Similar to your home’s Wi-Fi router, a Wi-Fi bridge connects an access point to a network, giving internet access to a client device. Because a bridge doesn’t always need a direct line of sight, the device’s location doesn’t matter as long as it’s in range of the signal.

There are several types of wireless bridging, each with strengths and drawbacks. They include the following:

  • Wi-Fi-to-Ethernet bridge: You can connect clients to an Ethernet network wirelessly, but it’s mainly meant for older devices without Wi-Fi, so we don’t see this type of bridge too often anymore. 
  • Wi-Fi-to-Wi-Fi bridge: This bridge is one of the more common types of wireless connections; it’s used to increase the range of a wireless hotspot
  • Bluetooth-to-Wi-Fi bridge: This bridge offers a way to connect Bluetooth-enabled devices, like cell phones, to a wireless network.
  • Point-to-Point (PtP) bridge: These bridges connect two networks or buildings using a direct wireless link and are most often used over longer distances.
  • Point-to-Multipoint (PtMP) bridge: This bridge is one central wireless point that connects to multiple remote points; it’s often used on large campuses or in rural areas.
Did You Know?Did you know
Wireless bridges allow client devices within signal range to connect to the internet. There does not need to be a direct cable connection between the device and the router.

The benefits of P2P wireless networks

A point-to-point wireless network can offer your business a reliable, high-speed, low-latency connection without crushing your budget, as setting up a hardwire connection can be prohibitively costly and a logistical headache. 

The benefits of P2P wireless networks include the following”

  • P2P wireless networks connect multiple worksites: For a company with multiple business locations, a P2P wireless network can keep every site connected 24/7, providing a stable, secure signal. 
  • P2P wireless networks can save you money: P2P wireless networks also eliminate the construction and costs necessary to create a physical network, so you can redirect resources to the locations where you need them most.
  • P2P wireless networks can eliminate the need for a virtual private network (VPN): As a bonus, a P2P wireless network setup can create a secure local area network (LAN) from the beginning. With this secure remote access, you won’t need VPN software for added protection. 
  • P2P wireless networks provide adequate transfer speeds: Even though bandwidth is shared across an entire network, most high-speed P2P networks provide plenty of transfer speed to deliver a solid connection for each work site.
  • P2P wireless networks are easy to set up and maintain: Most importantly, the beauty of building a P2P wireless network lies in its simplicity. Because the infrastructure requires so little to set up, it’s easy to maintain, so you can always have the latest features and updates that create a stable, safe network.
TipBottom line
When investing in a P2P network to connect your organization's various locations, choose equipment with robust, built-in cybersecurity measures.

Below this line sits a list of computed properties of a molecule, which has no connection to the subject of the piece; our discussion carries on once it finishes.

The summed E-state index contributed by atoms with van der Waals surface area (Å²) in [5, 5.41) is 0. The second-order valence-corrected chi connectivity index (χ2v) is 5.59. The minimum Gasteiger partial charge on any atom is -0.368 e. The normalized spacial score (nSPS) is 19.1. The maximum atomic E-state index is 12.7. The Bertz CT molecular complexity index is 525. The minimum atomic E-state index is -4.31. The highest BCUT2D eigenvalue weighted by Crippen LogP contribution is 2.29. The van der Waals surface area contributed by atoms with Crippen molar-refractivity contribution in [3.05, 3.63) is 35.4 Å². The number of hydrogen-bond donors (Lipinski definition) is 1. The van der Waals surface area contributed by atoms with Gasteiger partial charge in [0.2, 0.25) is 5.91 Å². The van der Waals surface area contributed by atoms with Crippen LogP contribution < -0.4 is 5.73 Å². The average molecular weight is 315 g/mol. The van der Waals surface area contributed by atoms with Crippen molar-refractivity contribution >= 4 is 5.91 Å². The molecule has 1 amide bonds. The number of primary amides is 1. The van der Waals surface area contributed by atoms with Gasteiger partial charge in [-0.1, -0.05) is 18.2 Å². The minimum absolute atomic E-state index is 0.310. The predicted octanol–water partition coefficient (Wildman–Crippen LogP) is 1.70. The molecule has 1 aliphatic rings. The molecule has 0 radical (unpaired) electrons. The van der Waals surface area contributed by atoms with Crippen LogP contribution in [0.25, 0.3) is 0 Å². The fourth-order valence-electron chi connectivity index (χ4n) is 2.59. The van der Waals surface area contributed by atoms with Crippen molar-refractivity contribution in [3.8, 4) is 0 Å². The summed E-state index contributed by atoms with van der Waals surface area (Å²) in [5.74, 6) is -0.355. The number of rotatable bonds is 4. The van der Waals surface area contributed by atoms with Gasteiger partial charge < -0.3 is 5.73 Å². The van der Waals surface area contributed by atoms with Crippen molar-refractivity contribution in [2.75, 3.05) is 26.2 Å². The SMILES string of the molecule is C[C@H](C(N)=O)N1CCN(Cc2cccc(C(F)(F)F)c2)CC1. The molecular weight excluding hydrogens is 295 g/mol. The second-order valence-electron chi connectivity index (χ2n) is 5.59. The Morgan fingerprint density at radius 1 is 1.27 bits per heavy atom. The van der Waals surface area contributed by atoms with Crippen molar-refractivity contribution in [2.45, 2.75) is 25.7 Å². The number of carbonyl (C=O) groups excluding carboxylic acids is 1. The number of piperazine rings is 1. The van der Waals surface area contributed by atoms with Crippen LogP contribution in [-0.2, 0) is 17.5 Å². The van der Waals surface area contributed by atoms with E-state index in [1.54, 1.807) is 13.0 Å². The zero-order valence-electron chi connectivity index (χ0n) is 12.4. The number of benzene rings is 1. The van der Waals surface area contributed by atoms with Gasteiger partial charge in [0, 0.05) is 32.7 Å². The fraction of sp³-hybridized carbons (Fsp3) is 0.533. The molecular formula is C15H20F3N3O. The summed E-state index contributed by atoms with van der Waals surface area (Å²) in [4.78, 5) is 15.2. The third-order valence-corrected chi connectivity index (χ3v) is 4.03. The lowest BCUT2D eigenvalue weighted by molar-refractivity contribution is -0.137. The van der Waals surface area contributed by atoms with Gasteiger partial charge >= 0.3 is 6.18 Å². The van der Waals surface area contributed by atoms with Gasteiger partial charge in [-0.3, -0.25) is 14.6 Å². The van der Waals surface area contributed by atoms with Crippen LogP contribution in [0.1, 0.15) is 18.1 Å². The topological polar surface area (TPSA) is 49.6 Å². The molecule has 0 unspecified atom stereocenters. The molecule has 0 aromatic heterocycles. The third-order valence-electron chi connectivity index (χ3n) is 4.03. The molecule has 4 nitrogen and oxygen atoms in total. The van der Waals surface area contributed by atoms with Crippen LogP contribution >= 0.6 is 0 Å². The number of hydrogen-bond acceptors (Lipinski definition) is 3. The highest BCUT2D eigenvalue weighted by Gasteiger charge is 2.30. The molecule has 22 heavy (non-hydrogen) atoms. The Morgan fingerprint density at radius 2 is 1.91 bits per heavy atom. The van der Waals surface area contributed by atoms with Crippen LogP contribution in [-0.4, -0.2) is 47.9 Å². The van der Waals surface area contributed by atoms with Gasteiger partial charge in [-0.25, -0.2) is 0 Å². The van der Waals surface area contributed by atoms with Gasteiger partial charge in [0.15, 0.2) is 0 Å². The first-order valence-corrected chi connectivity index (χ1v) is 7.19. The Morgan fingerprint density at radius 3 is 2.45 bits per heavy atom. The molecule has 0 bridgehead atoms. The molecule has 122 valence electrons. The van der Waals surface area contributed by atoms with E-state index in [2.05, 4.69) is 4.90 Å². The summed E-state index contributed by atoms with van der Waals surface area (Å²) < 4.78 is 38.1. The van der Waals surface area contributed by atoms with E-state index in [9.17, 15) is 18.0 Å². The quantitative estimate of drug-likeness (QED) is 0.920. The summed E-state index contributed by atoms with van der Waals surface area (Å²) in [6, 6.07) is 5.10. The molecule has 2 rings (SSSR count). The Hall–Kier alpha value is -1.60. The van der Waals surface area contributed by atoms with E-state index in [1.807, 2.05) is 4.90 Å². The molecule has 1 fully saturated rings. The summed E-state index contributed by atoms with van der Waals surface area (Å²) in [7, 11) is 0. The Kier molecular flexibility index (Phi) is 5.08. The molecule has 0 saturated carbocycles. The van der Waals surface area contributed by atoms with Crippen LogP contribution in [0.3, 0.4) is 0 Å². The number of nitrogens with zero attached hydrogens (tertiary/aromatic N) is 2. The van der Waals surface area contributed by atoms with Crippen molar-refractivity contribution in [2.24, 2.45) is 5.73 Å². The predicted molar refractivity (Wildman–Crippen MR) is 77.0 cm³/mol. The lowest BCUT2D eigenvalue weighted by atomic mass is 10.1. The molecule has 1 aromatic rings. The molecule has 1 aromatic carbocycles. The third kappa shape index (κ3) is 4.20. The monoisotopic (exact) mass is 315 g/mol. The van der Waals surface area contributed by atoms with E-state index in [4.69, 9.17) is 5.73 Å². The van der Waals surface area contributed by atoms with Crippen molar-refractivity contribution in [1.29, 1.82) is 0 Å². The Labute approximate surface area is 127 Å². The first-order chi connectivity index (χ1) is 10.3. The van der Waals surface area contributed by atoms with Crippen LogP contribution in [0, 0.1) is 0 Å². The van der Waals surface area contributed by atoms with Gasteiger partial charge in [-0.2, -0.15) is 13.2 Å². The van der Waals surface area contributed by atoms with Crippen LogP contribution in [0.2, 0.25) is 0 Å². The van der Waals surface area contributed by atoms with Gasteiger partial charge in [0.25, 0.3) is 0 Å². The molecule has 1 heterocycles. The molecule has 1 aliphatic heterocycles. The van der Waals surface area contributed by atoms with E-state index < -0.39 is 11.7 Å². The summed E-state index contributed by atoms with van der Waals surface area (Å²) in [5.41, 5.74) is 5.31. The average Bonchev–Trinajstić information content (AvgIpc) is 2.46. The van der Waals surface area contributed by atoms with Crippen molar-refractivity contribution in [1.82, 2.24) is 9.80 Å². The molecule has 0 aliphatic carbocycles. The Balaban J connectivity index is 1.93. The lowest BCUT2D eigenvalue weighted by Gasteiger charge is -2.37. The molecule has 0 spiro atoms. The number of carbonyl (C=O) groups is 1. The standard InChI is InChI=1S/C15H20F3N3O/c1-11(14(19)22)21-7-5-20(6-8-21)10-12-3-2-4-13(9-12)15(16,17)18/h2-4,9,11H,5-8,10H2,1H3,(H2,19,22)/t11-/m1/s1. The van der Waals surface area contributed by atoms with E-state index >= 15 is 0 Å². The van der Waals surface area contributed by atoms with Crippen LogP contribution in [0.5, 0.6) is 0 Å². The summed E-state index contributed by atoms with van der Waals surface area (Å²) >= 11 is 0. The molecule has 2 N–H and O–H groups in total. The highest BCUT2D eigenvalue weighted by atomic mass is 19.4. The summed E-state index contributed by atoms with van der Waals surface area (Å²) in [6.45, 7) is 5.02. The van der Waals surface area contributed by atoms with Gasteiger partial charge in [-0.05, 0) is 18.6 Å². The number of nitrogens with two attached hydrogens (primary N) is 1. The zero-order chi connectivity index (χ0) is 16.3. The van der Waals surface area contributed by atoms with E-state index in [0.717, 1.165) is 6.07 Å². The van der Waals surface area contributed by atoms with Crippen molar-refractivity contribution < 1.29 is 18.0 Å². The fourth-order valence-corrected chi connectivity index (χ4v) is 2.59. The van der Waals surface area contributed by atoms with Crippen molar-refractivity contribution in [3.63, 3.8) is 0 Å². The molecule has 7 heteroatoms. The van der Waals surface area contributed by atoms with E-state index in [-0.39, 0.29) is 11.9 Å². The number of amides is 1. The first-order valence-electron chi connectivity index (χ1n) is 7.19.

The best wireless internet providers

If setting up your own P2P wireless network is not an option and you must ensure reliable internet connections when on the move or in a rural area, the best business internet service providers can help. Some top-notch services include the following:

  • AT&T: AT&T is an excellent option for businesses seeking consistently fast internet access. Its speeds range from 5 Mbps to 100 MBps, with pricing plans from $70 to $100 monthly for specialist wireless networks. Read our in-depth AT&T Business Internet review for more details.
  • Comcast: Comcast is a business internet service provider with the most extensive gig-speed network in the United States. It offers several business internet plans that can meet the needs of even larger enterprises. Our Comcast Business Internet review goes into greater detail on available speeds and other specifications.
  • Spectrum: Spectrum’s business internet offerings stand out for their affordability and flexible month-to-month payments. You can add secure Wi-Fi to your business internet package to connect employee devices for an additional per-device cost. Learn more via our complete Spectrum Business Internet review
  • Verizon: Verizon’s impressive 5G business internet service is fast and reliable, with additional business-focused connectivity tools and various customization options. Our Verizon High-Speed Business Internet review goes into detail on pricing and features.

Eduardo Vasconcellos contributed to this article.

Mark Fairlie
Mark Fairlie, Senior Analyst & Expert on Business Ownership
Mark Fairlie brings decades of expertise in telecommunications and telemarketing to the forefront as the former business owner of a direct marketing company. Also well-versed in a variety of other B2B topics, such as taxation, investments and cybersecurity, he now advises fellow entrepreneurs on the best business practices. With a background in advertising and sales, Fairlie made his mark as the former co-owner of Meridian Delta, which saw a successful transition of ownership in 2015. Through this journey, Fairlie gained invaluable hands-on experience in everything from founding a business to expanding and selling it. Since then, Fairlie has embarked on new ventures, launching a second marketing company and establishing a thriving sole proprietorship.